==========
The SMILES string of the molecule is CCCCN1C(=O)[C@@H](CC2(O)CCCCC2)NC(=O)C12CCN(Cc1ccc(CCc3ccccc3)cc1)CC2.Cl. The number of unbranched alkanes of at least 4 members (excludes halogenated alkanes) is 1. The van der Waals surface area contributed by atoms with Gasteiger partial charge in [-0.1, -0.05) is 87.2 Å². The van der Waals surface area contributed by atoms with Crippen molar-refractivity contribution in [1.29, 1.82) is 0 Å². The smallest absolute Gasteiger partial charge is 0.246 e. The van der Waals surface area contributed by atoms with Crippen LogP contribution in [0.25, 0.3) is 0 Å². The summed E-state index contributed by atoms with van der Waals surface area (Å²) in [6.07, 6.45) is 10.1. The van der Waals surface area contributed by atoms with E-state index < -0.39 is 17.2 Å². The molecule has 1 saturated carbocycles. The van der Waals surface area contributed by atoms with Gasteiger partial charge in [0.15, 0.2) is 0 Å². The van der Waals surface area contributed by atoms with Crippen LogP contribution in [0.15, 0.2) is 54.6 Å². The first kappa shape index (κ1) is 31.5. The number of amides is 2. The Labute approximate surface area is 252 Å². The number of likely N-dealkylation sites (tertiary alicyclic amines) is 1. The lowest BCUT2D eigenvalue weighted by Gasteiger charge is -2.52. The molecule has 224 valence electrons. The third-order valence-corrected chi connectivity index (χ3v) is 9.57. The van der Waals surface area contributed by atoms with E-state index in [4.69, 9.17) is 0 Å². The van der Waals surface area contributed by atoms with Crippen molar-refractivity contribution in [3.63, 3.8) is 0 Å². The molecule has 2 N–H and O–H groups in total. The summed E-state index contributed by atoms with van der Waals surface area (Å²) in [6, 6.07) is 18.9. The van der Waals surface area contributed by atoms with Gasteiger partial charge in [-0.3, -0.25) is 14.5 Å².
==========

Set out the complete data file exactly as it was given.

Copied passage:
The SMILES string of the molecule is CCCCN1C(=O)[C@@H](CC2(O)CCCCC2)NC(=O)C12CCN(Cc1ccc(CCc3ccccc3)cc1)CC2.Cl. The number of unbranched alkanes of at least 4 members (excludes halogenated alkanes) is 1. The van der Waals surface area contributed by atoms with Gasteiger partial charge in [-0.1, -0.05) is 87.2 Å². The van der Waals surface area contributed by atoms with Crippen molar-refractivity contribution in [1.29, 1.82) is 0 Å². The smallest absolute Gasteiger partial charge is 0.246 e. The van der Waals surface area contributed by atoms with Crippen LogP contribution in [0.25, 0.3) is 0 Å². The summed E-state index contributed by atoms with van der Waals surface area (Å²) in [6.07, 6.45) is 10.1. The van der Waals surface area contributed by atoms with E-state index < -0.39 is 17.2 Å². The molecule has 1 saturated carbocycles. The van der Waals surface area contributed by atoms with Gasteiger partial charge in [0.15, 0.2) is 0 Å². The van der Waals surface area contributed by atoms with Crippen LogP contribution in [0.15, 0.2) is 54.6 Å². The first kappa shape index (κ1) is 31.5. The number of amides is 2. The Labute approximate surface area is 252 Å². The number of likely N-dealkylation sites (tertiary alicyclic amines) is 1. The lowest BCUT2D eigenvalue weighted by Gasteiger charge is -2.52. The molecule has 224 valence electrons. The third-order valence-corrected chi connectivity index (χ3v) is 9.57. The van der Waals surface area contributed by atoms with E-state index in [4.69, 9.17) is 0 Å². The van der Waals surface area contributed by atoms with Crippen molar-refractivity contribution in [3.63, 3.8) is 0 Å². The molecule has 2 N–H and O–H groups in total. The summed E-state index contributed by atoms with van der Waals surface area (Å²) in [6, 6.07) is 18.9. The van der Waals surface area contributed by atoms with Gasteiger partial charge in [-0.3, -0.25) is 14.5 Å².